Below is a short briefing on the need for public consultation duties under Section 75 versus the necessary implementation of the relevant paragraphs of CEDAW.
SECTION 75 BRIEFING NOTE
1. The House of Commons has voted, by a majority of 332 to 99, to require the Secretary of State for Northern Ireland to introduce regulations to implement the recommendations of the United Nations Committee on the Elimination of all Forms of Discrimination Against Women (“CEDAW”) in respect of abortion access in Northern Ireland.
2. Those recommendations include the repeal of ss.58-9 Offences against the Person Act 1861 and the provision of abortion “at least” in cases of a threat to a pregnant woman’s physical or mental health without conditionality of “long-term or permanent” effects, of rape and incest, and of serious foetal abnormality. These recommendations followed from CEDAW’s conclusion that the United Kingdom is responsible for “grave” and “systematic” violations of women’s rights in Northern Ireland. This was a finding that the United Kingdom was in breach of international legal obligations.
3. The CEDAW report was the result of extensive community consultation in Northern Ireland. CEDAW representatives met with the Northern Ireland Minister for Communities, Minister of Justice, the Attorney General for Northern Ireland, officials from the Department of Health, the Northern Ireland Human Rights Commission, the Equalities Commission, and the Commissioner for Children and Young People. They interviewed members of the Northern Ireland Assembly, civil society representatives, academics, trade unions, and representatives of central government. There have also already been other community consultations on abortion law reform in Northern Ireland.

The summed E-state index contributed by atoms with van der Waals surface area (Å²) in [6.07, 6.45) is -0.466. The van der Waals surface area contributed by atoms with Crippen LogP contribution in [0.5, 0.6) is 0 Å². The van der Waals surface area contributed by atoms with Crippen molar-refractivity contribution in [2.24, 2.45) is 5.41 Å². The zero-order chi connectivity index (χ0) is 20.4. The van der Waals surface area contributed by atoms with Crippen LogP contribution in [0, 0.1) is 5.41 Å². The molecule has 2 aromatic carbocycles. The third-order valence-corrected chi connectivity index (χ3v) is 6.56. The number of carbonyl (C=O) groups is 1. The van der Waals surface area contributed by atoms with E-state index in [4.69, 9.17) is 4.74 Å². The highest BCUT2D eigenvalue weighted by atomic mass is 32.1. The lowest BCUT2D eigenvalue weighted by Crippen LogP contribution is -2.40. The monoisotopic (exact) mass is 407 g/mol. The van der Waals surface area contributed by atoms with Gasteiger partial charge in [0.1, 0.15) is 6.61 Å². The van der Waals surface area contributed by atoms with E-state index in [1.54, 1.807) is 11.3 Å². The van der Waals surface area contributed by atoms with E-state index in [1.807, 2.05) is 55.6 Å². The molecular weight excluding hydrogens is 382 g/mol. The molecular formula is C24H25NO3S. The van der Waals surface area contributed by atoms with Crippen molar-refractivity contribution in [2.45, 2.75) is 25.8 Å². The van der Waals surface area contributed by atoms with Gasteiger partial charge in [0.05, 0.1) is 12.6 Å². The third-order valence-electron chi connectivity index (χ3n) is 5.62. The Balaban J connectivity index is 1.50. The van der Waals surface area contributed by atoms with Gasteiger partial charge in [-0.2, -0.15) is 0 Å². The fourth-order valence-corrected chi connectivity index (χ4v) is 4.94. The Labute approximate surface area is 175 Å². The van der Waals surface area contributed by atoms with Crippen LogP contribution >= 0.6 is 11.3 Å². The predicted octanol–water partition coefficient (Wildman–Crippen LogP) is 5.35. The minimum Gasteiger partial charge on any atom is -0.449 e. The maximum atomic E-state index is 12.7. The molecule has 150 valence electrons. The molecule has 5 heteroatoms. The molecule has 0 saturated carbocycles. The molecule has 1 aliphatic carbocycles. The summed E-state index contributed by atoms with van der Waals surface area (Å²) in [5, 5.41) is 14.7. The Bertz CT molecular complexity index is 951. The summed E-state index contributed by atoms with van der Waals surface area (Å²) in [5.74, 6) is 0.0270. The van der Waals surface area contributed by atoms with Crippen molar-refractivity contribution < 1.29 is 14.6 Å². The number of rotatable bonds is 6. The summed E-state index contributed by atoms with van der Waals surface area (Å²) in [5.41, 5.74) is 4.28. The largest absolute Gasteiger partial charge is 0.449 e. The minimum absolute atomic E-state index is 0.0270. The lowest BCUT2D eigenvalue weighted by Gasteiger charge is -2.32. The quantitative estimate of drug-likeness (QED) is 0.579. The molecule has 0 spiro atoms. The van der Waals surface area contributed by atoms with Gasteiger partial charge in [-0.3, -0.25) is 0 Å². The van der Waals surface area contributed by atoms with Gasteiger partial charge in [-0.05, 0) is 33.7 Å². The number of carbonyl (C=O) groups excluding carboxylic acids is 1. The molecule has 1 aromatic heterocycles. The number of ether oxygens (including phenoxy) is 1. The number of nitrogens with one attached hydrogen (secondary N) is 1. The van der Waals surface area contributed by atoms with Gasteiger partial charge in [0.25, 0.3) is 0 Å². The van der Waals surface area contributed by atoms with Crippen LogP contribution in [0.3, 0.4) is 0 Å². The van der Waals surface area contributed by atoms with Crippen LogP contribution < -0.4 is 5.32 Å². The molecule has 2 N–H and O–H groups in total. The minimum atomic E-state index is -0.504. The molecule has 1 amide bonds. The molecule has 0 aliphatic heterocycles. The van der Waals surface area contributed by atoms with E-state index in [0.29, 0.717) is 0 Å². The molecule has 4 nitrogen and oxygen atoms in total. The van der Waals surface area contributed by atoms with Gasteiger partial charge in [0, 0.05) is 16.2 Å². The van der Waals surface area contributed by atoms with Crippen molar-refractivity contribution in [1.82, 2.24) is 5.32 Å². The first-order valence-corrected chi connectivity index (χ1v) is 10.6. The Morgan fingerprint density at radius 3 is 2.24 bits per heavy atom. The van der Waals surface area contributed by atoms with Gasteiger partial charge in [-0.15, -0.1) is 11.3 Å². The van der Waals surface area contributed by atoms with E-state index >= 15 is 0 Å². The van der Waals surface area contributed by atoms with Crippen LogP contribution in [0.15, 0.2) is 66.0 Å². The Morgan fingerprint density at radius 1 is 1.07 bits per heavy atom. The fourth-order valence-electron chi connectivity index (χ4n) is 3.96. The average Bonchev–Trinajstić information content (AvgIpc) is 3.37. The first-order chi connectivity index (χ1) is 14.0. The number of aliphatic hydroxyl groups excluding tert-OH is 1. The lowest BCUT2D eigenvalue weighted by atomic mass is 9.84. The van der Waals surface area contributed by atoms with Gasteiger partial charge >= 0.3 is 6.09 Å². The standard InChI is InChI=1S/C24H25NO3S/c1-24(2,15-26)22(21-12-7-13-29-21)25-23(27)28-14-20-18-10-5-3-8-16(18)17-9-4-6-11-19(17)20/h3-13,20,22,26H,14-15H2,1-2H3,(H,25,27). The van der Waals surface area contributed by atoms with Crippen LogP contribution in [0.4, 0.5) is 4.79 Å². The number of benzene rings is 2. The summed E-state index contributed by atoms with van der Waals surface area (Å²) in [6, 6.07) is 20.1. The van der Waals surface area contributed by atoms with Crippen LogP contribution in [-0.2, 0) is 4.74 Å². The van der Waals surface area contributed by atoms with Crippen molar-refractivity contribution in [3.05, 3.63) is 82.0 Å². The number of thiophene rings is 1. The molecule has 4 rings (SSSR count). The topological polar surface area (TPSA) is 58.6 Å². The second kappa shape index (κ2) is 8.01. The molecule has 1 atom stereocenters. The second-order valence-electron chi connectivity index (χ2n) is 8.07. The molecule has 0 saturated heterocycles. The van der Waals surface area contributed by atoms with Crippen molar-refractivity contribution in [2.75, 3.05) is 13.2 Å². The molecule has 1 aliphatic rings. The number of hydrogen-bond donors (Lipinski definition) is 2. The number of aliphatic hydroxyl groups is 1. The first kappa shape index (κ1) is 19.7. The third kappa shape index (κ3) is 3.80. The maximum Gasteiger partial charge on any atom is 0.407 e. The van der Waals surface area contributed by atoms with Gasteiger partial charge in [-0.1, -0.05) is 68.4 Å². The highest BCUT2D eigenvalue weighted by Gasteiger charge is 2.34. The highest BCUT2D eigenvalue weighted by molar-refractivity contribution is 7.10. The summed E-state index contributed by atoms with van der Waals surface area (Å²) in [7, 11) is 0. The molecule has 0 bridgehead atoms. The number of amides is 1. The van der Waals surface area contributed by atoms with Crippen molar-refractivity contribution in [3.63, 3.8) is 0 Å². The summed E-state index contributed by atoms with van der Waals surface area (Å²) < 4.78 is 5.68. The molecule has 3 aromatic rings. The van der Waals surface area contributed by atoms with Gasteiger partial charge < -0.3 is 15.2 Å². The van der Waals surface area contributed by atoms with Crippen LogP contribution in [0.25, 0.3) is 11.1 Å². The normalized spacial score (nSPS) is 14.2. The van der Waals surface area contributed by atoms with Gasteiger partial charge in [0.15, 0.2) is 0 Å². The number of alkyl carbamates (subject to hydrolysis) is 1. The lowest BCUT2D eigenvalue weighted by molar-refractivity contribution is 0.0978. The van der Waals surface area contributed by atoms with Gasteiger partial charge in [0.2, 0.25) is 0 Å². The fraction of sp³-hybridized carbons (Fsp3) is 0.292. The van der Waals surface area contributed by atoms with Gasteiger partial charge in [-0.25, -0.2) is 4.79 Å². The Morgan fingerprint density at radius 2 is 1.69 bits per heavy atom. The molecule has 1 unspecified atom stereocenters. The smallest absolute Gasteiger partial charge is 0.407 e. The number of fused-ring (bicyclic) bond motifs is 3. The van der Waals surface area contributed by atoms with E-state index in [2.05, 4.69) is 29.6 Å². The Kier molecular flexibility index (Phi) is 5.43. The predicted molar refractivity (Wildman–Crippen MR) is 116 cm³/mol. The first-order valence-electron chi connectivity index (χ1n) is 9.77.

4. There is no obligation in law to further consult about the implementation of these recommendations. The draft clauses in respect of the implementation of CEDAW is silent in respect of consultation and there is no suggestion that any duty to consult arises by reason of a procedural legitimate expectation.
5. Nor is there any obligation to consult under s.75 Northern Ireland Act 1998:
a. The duty under s.75 is a duty to have due regard to the need to promote equality of opportunity. It does not specify any particular means of having due regard and does not suggest in terms that consultation is required;
b. The Northern Ireland Office Equality Scheme suggests that the Northern Ireland Office “will consult” on some s.75 matters (§3.1). The consultation period “normally lasts for a minimum of twelve weeks”. However, “in exceptional circumstances when this timescale is not feasible (for example when dealing with emergency measures, or international, legally-binding deadlines, or when the consultation needs to fit into fixed timetables such as the electoral cycle), we may shorten timescales to eight weeks or less” (§3.8). Where the Northern Ireland Office “must implement a policy immediately … we may consult after the implementation of the policy” (§3.9).
6. In summary therefore:
a. The CEDAW recommendations reflect international obligations. There is an ongoing, “grave” and “systematic” violation of women’s rights in Northern Ireland. This needs to be brought to an end immediately. There is a clear need for expedition;
b. There is no duty to consult on implementing the CEDAW recommendations, whether at common law, under s.75, or pursuant to the Northern Ireland Office Equality Scheme;
c. Insofar as some consultation is considered necessary, this can take place after the new regulations are in place (Equality Scheme, §3.9) and ought to be limited to narrow points of how to implement the CEDAW recommendations, as opposed to whether to implement the recommendations.
 Department of Justice Consultation on Abortion (2014); Working Group on Fatal Foetal Abnormality (April 2018).